1 Small Shallot, Finely Chopped
2 Tsp. Flour

1. An hour before you plan to cook the meat, remove the loin from the fridge and rest, covered, on the counter.
2. In a small saucepan with the lid on, simmer apricots, prunes (or other dried fruit) and port for about 5 minutes. Remove from heat and let stand, still covered, for 10 minutes.

3. Cook onion and shallot in butter in a 12-inch heavy skillet over medium heat, stirring occasionally, until softened, 4 to 5 minutes. Add apple, salt and pepper and cook, stirring occasionally, until apple is just tender, about 5 minutes. Stir in apricot mixture and cool.

4. Preheat oven to 450 degrees. Rub salt and pepper on the outside of the butterflied pork loin and then open the meat on a cutting board. Spread the cooled mixture in the middle. Close the loin and, using kitchen twine, tie the roast in several places to keep the filling in place. (I found that turning the stuffed loin on its side, with the crease on a cutting board and the open end on the top, allowed me to securely tie the meat without the stuffing falling out. Place strips of bacon on top of the loin.

5. Put the stuffed and bacon-wrapped meat on a rack in a heavy roasting pan and roast for 15 minutes. Then reduce temperature to 325 degrees and continue roasting for another 30 to 45 minutes, depending on the size of the loin, until a thermometer registers 140 degrees. Transfer roast to a cutting board, reserving pan juices, and let stand, loosely covered with foil, 15 to 20 minutes.

6. Skim fat from pan drippings and reserve 1 1/2 tablespoons fat. Straddle roasting pan across 2 burners and add port to drippings, then deglaze pan by boiling over high heat, stirring and scraping up brown bits, 1 minute. (If your roasting pan is not suited for use on the stove-top, you’ll have to skip this sauce-making method.) Strain pan juices through a fine-mesh sieve into a bowl, discarding solids.

7. Cook shallot in reserved fat in a heavy medium saucepan over medium heat, stirring occasionally, until softened, about 3 minutes. Stir in pan juices, 1 1/4 cups water and any reserved fruit stuffing and bring to a simmer. Whisk together flour and 1/4 cup water until smooth, then whisk into sauce with any juices from cutting board.

8. Simmer sauce, whisking occasionally, until slightly thickened, about 5 minutes. Season with salt and pepper.

9. Carve roast, removing kitchen twine, if using, then serve with sauce. Serves 4 to 6.

Stuffed Venison and Wild Rice 
A very good friend of mine from Central Illinois told me about this recipe and I have to say it is one of my favorite ways to prepare venison. This is similar to a Beef Wellington but with fewer ingredients. This incorporates Phyllo Dough, which is normally used in pastries or tarts. It is a light and flaky dough when cooked but it comes in layered sheets, almost resembling paper, out of the freezer section of the grocery store. It takes a little practice to learn how to work with it but the end product is well worth the effort.

1-3 Pound Venison Backstrap or Other Cut of Meat, Butterflied and Pounded Flat 
2 Cups Wild Rice
1 Package Phyllo Dough
½ Stick of Butter, Melted
2 Tablespoon Olive Oil
Egg Wash (Combination of Whisked Egg Blended with Water or Milk)
​Steak Seasoning

1.) Preheat oven to 400 degrees. Remove Venison from refrigerator and season on each side with steak seasoning.

2.) Boil Wild Rice or Cook in a Rice Cooker until done. Follow the respective directions for the rice as needed.

3.) Heat 2 Tbsp olive oil over medium-high heat, add meat and sear on both sides to brown. Remove and set aside to cool.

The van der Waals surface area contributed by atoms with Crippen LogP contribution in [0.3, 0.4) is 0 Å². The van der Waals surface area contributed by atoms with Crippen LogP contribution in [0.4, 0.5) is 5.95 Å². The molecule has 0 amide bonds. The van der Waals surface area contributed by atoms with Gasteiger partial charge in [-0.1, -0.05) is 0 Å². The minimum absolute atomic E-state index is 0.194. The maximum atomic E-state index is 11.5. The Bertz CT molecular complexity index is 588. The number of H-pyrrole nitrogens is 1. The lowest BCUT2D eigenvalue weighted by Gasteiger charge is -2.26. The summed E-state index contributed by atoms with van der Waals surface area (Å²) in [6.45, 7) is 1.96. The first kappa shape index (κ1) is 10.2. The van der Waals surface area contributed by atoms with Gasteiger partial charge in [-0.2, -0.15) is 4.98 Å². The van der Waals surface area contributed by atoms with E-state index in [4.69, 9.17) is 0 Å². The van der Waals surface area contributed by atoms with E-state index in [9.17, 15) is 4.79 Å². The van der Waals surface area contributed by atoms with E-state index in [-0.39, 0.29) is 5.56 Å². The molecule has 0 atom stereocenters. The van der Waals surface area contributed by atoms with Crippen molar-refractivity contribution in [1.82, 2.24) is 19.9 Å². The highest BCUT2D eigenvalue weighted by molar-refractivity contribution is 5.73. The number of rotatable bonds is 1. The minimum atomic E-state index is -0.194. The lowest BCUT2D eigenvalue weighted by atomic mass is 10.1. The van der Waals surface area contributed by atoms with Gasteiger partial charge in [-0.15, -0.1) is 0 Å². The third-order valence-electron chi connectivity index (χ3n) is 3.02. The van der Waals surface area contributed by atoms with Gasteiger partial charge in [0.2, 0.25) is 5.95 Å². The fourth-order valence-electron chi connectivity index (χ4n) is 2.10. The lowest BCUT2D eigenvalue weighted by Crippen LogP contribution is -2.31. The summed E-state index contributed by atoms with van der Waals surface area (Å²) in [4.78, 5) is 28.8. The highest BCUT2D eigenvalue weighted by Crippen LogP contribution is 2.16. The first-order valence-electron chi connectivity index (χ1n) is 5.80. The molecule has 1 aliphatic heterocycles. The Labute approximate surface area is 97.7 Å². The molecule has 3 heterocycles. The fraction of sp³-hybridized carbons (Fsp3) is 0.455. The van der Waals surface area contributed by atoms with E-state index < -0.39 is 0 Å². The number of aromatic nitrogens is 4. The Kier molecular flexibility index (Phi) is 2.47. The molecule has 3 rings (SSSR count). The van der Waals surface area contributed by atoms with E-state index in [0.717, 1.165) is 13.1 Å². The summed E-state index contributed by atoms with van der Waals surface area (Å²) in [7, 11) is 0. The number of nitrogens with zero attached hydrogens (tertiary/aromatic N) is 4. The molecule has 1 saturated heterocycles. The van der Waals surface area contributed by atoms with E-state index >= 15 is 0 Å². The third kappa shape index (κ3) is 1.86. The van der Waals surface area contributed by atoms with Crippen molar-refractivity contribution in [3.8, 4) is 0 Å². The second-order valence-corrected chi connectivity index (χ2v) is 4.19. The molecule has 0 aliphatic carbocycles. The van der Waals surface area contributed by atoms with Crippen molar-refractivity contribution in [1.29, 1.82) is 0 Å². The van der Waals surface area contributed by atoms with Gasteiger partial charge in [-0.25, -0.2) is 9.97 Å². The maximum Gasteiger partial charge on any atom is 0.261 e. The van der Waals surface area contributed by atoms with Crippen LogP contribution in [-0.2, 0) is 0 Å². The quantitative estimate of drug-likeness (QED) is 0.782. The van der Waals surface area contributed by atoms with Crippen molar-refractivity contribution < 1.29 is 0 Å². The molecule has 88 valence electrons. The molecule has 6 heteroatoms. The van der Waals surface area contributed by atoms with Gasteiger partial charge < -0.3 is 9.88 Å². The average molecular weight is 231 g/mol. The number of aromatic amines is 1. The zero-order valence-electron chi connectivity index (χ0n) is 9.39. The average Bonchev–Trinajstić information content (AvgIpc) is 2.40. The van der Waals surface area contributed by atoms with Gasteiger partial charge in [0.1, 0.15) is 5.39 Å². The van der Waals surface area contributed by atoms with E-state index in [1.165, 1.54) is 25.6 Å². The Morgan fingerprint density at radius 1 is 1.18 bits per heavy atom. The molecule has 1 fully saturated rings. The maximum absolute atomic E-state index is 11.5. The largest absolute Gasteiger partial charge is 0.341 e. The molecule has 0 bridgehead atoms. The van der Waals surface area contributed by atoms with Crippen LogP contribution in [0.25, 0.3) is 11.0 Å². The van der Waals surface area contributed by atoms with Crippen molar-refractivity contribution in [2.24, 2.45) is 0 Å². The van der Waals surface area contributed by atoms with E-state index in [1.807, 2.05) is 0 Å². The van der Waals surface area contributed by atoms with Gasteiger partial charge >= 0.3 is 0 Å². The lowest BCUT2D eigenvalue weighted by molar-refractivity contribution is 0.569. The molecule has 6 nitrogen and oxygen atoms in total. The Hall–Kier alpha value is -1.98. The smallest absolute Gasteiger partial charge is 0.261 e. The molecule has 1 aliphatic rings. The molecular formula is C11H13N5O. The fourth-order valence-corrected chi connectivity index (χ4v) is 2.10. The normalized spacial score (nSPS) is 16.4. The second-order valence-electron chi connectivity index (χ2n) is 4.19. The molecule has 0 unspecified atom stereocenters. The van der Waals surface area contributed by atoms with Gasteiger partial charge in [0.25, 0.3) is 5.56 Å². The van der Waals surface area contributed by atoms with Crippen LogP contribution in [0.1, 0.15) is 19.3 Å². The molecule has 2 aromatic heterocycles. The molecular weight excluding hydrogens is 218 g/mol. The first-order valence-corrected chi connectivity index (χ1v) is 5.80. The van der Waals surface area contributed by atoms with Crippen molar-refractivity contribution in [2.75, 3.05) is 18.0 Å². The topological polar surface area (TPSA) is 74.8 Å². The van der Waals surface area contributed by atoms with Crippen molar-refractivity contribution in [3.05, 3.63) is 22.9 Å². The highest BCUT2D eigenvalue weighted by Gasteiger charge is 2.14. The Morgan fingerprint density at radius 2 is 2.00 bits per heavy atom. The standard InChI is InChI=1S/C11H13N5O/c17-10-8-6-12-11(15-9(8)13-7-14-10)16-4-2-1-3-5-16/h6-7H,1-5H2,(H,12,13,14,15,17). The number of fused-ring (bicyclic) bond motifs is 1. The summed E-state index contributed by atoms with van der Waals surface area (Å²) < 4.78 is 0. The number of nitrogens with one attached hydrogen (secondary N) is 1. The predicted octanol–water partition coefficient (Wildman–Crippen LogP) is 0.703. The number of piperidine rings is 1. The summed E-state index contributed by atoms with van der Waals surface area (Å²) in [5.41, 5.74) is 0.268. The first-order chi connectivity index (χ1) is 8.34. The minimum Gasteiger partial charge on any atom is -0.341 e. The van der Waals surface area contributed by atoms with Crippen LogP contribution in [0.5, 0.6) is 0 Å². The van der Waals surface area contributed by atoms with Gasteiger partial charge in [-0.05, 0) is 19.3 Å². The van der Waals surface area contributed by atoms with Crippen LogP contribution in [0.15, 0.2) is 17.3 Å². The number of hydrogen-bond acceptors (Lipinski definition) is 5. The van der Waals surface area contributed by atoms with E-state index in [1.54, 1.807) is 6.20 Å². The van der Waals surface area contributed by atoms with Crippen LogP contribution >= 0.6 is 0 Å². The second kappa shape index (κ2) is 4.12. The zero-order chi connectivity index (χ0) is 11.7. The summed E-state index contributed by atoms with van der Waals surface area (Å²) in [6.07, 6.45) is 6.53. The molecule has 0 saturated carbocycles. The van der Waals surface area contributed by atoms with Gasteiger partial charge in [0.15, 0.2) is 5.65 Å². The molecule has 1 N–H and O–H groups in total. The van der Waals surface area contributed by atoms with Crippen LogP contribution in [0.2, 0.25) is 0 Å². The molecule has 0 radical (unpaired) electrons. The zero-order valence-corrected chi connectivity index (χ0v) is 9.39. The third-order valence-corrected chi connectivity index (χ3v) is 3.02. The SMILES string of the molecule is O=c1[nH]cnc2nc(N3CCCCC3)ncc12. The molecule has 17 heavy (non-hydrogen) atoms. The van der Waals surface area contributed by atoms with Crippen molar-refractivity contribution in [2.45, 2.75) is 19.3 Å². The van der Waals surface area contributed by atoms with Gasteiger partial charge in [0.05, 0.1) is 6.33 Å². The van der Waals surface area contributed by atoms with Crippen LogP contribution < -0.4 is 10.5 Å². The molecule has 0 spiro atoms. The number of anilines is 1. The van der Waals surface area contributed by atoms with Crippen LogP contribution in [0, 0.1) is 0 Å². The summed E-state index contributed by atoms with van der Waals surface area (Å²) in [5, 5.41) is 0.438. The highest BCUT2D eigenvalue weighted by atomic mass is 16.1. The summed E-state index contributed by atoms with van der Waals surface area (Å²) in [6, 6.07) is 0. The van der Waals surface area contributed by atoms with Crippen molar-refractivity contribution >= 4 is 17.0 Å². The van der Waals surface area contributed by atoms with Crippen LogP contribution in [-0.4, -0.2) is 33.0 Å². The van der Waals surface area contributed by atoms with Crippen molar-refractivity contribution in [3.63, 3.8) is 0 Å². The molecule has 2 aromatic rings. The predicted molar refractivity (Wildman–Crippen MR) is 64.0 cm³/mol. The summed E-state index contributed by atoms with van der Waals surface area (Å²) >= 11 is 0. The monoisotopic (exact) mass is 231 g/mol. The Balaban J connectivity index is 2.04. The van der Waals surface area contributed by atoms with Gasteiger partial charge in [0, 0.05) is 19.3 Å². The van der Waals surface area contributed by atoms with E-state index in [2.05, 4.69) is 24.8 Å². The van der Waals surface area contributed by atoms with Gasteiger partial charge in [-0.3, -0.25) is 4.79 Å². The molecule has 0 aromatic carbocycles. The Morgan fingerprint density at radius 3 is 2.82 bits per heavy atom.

4.) Lay out Phyllo Dough Sheets. Depending on size, feel free to divide larger sheets into smaller sheets for layering the meat and rice mixture. Gently brush melted butter over each sheet, one at a time.

5.) Place seared tenderloin onto first sheet, spoon in wild rice mixture with meat, and wrap it with the initial dough sheet. It should be pliable and softened by the melted butter by this point. Do not despair of any of the sheets tear or are hard to work with. This part takes practice and you can fix any issues with another sheet layered  over the others if needed. Repeat the process with three more sheets, layering each one,  and fully covering the meat and rice mixture. Pinch and tuck under edges to seal. Brush finished pastry with egg wash which will aid in browning the pastry in the oven as it bakes.

6.) Place wrapped tenderloin in oven for 15-20 minutes for rare/medium rare or 20-25 minutes for medium/medium well. Remove and let rest for 10 minutes before serving. The outside should be a light to medium golden brown color.

Texas-Style Cheesy Venison Enchiladas
This idea was inspired by my Aunt April (aka Aunt Pokey). No I am not sure why they call her Pokey but that happens to be her nickname. In my high school years, Aunt Pokey moved into a house near my grandparents and, when I often visited, she frequently made Venison Enchiladas using red corn tortillas and deer meat. I have been attracted to this meal idea for many years but only started experimenting with it over the past four years or so and, if I dare to say so, I think I finally nailed it! This is a very simple recipe.You can alter any of the ingredients and probably still come out with a great result. Keep in mind, I do use store bought seasoning here but real taste comes from the meat and cheeses in my opinion. 

3 Cups Water
1- 6 to 8 ounce Can of Tomato Paste OR 16 ounce can of Tomato Sauce
2 Pounds of Bacon Burger or Regular Burger Meat (Although the bacon flavor is awesome here!)
2 ½ Cups Mexican Blend Shredded Cheese
1 Cup Processed Cheese (AKA Velveeta or Store Brand)
1 Package Enchilada Seasoning (I use Lawry’s® Enchilada Sauce Spices and Seasonings)
10-12 Corn Tortillas
1/4 to 1/2 White or Yellow Onion – Diced (If desired)  
2 Tablespoons of Steak or Taco Seasoning

1. Preheat oven to 350°F. Mix water, tomato paste or sauce and contents of Enchilada Sauce Spices & Seasonings packet in a 2-quart saucepan until well blended. Bring to boil on medium heat. Reduce heat to low. Simmer, uncovered, 10 minutes, stirring occasionally. I have found that this usually makes enough sauce to handle two pounds of meat and up to 16 tortillas although the recipe from the sauce packet only calls for 8-12 tortillas.